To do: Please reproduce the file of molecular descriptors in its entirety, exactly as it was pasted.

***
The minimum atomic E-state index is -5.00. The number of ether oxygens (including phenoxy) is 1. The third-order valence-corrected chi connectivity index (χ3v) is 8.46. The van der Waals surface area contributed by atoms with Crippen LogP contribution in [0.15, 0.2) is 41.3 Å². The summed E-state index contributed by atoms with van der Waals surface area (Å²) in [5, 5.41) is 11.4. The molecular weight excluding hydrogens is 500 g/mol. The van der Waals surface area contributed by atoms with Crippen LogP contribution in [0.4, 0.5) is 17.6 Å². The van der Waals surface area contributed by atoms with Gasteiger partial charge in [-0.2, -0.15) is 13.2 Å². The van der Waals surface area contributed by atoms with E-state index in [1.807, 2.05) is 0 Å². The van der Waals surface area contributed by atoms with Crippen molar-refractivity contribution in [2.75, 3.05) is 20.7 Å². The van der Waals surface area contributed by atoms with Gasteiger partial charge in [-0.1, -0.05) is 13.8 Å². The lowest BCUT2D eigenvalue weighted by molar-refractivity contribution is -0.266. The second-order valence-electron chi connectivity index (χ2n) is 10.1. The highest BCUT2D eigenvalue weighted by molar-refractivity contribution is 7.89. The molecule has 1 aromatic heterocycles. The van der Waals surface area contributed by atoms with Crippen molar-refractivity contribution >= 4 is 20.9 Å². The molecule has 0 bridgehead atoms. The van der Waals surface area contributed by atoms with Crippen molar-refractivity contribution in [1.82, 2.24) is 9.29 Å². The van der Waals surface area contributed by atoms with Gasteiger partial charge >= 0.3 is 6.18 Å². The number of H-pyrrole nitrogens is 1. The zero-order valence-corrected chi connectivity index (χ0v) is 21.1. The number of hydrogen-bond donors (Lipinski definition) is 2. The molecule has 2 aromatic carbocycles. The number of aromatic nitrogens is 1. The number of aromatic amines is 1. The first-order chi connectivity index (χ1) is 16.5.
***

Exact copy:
The minimum atomic E-state index is -5.00. The number of ether oxygens (including phenoxy) is 1. The third-order valence-corrected chi connectivity index (χ3v) is 8.46. The van der Waals surface area contributed by atoms with Crippen LogP contribution in [0.15, 0.2) is 41.3 Å². The summed E-state index contributed by atoms with van der Waals surface area (Å²) in [5, 5.41) is 11.4. The molecular weight excluding hydrogens is 500 g/mol. The van der Waals surface area contributed by atoms with Crippen LogP contribution in [0.4, 0.5) is 17.6 Å². The van der Waals surface area contributed by atoms with Gasteiger partial charge in [-0.2, -0.15) is 13.2 Å². The van der Waals surface area contributed by atoms with E-state index in [1.807, 2.05) is 0 Å². The van der Waals surface area contributed by atoms with Crippen molar-refractivity contribution in [2.75, 3.05) is 20.7 Å². The van der Waals surface area contributed by atoms with Gasteiger partial charge in [-0.1, -0.05) is 13.8 Å². The lowest BCUT2D eigenvalue weighted by molar-refractivity contribution is -0.266. The second-order valence-electron chi connectivity index (χ2n) is 10.1. The highest BCUT2D eigenvalue weighted by molar-refractivity contribution is 7.89. The molecule has 1 aromatic heterocycles. The van der Waals surface area contributed by atoms with Crippen molar-refractivity contribution >= 4 is 20.9 Å². The molecule has 0 bridgehead atoms. The van der Waals surface area contributed by atoms with Crippen molar-refractivity contribution in [1.82, 2.24) is 9.29 Å². The van der Waals surface area contributed by atoms with Gasteiger partial charge >= 0.3 is 6.18 Å². The number of H-pyrrole nitrogens is 1. The zero-order valence-corrected chi connectivity index (χ0v) is 21.1. The number of hydrogen-bond donors (Lipinski definition) is 2. The molecule has 2 aromatic carbocycles. The number of aromatic nitrogens is 1. The number of aromatic amines is 1. The first-order chi connectivity index (χ1) is 16.5.